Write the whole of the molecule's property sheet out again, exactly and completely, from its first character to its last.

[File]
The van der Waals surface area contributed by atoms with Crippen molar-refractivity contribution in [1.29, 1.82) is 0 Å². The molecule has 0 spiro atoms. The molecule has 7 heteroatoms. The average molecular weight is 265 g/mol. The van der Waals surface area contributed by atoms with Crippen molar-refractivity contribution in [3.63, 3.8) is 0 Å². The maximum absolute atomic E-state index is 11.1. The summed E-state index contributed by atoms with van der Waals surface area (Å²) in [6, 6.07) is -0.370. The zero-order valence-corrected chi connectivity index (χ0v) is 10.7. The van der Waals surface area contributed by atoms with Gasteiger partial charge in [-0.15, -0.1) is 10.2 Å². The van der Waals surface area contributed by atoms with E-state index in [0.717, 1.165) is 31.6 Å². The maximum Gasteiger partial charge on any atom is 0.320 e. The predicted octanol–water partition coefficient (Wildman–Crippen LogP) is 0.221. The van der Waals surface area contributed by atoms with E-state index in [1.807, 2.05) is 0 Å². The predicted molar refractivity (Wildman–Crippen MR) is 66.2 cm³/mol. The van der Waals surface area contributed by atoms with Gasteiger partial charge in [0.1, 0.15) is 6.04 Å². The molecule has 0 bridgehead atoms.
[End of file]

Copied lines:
The van der Waals surface area contributed by atoms with Crippen molar-refractivity contribution in [1.29, 1.82) is 0 Å². The molecule has 0 spiro atoms. The molecule has 7 heteroatoms. The average molecular weight is 265 g/mol. The van der Waals surface area contributed by atoms with Crippen molar-refractivity contribution in [3.63, 3.8) is 0 Å². The maximum absolute atomic E-state index is 11.1. The summed E-state index contributed by atoms with van der Waals surface area (Å²) in [6, 6.07) is -0.370. The zero-order valence-corrected chi connectivity index (χ0v) is 10.7. The van der Waals surface area contributed by atoms with Gasteiger partial charge in [-0.15, -0.1) is 10.2 Å². The van der Waals surface area contributed by atoms with E-state index in [0.717, 1.165) is 31.6 Å². The maximum Gasteiger partial charge on any atom is 0.320 e. The predicted octanol–water partition coefficient (Wildman–Crippen LogP) is 0.221. The van der Waals surface area contributed by atoms with E-state index in [1.807, 2.05) is 0 Å². The predicted molar refractivity (Wildman–Crippen MR) is 66.2 cm³/mol. The van der Waals surface area contributed by atoms with Gasteiger partial charge in [0.1, 0.15) is 6.04 Å². The molecule has 0 bridgehead atoms.